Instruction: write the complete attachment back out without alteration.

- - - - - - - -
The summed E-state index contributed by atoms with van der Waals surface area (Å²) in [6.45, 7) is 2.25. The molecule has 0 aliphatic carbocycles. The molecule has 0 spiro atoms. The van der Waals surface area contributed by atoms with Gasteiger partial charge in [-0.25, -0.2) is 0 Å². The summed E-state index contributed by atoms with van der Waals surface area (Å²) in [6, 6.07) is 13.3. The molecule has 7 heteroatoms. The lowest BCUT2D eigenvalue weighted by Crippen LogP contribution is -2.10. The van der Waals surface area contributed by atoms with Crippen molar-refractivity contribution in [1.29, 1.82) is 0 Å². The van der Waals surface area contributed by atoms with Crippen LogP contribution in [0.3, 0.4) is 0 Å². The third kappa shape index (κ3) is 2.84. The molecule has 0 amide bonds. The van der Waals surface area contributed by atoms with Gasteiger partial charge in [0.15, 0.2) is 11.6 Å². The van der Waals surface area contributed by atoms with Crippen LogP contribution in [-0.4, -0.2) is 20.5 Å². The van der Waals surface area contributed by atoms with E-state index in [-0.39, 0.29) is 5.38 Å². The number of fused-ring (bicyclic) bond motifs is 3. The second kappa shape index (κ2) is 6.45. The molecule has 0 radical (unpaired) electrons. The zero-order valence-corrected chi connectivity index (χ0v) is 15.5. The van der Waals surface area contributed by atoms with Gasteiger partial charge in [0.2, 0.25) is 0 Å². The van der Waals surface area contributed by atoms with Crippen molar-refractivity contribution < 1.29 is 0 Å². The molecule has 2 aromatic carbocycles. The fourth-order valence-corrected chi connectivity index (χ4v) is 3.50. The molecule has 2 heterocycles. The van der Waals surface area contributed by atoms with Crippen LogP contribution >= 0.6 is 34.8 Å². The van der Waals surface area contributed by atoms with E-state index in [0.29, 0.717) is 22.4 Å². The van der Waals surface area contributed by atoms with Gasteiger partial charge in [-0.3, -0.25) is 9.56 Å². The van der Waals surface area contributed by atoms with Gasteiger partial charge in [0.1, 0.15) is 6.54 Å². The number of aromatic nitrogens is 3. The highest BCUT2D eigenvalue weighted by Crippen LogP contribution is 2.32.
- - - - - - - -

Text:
The summed E-state index contributed by atoms with van der Waals surface area (Å²) in [6.45, 7) is 2.25. The molecule has 0 aliphatic carbocycles. The molecule has 0 spiro atoms. The van der Waals surface area contributed by atoms with Gasteiger partial charge in [-0.25, -0.2) is 0 Å². The summed E-state index contributed by atoms with van der Waals surface area (Å²) in [6, 6.07) is 13.3. The molecule has 7 heteroatoms. The lowest BCUT2D eigenvalue weighted by Crippen LogP contribution is -2.10. The van der Waals surface area contributed by atoms with Crippen molar-refractivity contribution in [1.29, 1.82) is 0 Å². The van der Waals surface area contributed by atoms with Crippen LogP contribution in [0.3, 0.4) is 0 Å². The third kappa shape index (κ3) is 2.84. The molecule has 0 amide bonds. The van der Waals surface area contributed by atoms with Gasteiger partial charge in [0.15, 0.2) is 11.6 Å². The van der Waals surface area contributed by atoms with Crippen LogP contribution in [-0.4, -0.2) is 20.5 Å². The van der Waals surface area contributed by atoms with E-state index in [-0.39, 0.29) is 5.38 Å². The number of fused-ring (bicyclic) bond motifs is 3. The second kappa shape index (κ2) is 6.45. The molecule has 0 radical (unpaired) electrons. The zero-order valence-corrected chi connectivity index (χ0v) is 15.5. The van der Waals surface area contributed by atoms with Gasteiger partial charge in [0.2, 0.25) is 0 Å². The van der Waals surface area contributed by atoms with Crippen molar-refractivity contribution < 1.29 is 0 Å². The molecule has 2 aromatic carbocycles. The fourth-order valence-corrected chi connectivity index (χ4v) is 3.50. The molecule has 2 heterocycles. The van der Waals surface area contributed by atoms with Crippen LogP contribution >= 0.6 is 34.8 Å². The van der Waals surface area contributed by atoms with E-state index in [0.29, 0.717) is 22.4 Å². The van der Waals surface area contributed by atoms with Gasteiger partial charge in [-0.3, -0.25) is 9.56 Å². The van der Waals surface area contributed by atoms with Gasteiger partial charge in [0.1, 0.15) is 6.54 Å². The number of aromatic nitrogens is 3. The highest BCUT2D eigenvalue weighted by Crippen LogP contribution is 2.32.